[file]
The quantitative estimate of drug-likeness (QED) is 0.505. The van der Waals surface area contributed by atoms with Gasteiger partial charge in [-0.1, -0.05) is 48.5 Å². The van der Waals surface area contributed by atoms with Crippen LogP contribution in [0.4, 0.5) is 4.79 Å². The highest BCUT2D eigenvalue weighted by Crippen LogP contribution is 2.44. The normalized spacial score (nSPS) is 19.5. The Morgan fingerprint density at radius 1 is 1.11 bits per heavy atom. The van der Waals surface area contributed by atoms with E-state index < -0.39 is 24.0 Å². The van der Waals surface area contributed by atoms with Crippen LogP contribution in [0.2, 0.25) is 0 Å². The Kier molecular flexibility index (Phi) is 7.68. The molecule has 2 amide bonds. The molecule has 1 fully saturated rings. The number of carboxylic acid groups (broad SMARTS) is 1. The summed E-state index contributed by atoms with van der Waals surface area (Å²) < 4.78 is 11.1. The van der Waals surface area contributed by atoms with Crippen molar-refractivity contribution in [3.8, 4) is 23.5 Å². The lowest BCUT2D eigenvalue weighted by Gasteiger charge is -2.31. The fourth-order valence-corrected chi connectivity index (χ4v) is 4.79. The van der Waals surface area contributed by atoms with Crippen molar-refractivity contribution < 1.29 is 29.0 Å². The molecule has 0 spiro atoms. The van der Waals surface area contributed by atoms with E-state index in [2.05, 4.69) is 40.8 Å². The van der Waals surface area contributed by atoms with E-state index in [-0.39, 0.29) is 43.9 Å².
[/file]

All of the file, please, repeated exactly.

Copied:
The quantitative estimate of drug-likeness (QED) is 0.505. The van der Waals surface area contributed by atoms with Gasteiger partial charge in [-0.1, -0.05) is 48.5 Å². The van der Waals surface area contributed by atoms with Crippen LogP contribution in [0.4, 0.5) is 4.79 Å². The highest BCUT2D eigenvalue weighted by Crippen LogP contribution is 2.44. The normalized spacial score (nSPS) is 19.5. The Morgan fingerprint density at radius 1 is 1.11 bits per heavy atom. The van der Waals surface area contributed by atoms with E-state index < -0.39 is 24.0 Å². The van der Waals surface area contributed by atoms with Crippen LogP contribution in [0.2, 0.25) is 0 Å². The Kier molecular flexibility index (Phi) is 7.68. The molecule has 2 amide bonds. The molecule has 1 fully saturated rings. The number of carboxylic acid groups (broad SMARTS) is 1. The summed E-state index contributed by atoms with van der Waals surface area (Å²) < 4.78 is 11.1. The van der Waals surface area contributed by atoms with Crippen molar-refractivity contribution in [3.8, 4) is 23.5 Å². The lowest BCUT2D eigenvalue weighted by Gasteiger charge is -2.31. The fourth-order valence-corrected chi connectivity index (χ4v) is 4.79. The van der Waals surface area contributed by atoms with Crippen molar-refractivity contribution < 1.29 is 29.0 Å². The molecule has 0 spiro atoms. The van der Waals surface area contributed by atoms with E-state index in [2.05, 4.69) is 40.8 Å². The van der Waals surface area contributed by atoms with E-state index in [-0.39, 0.29) is 43.9 Å².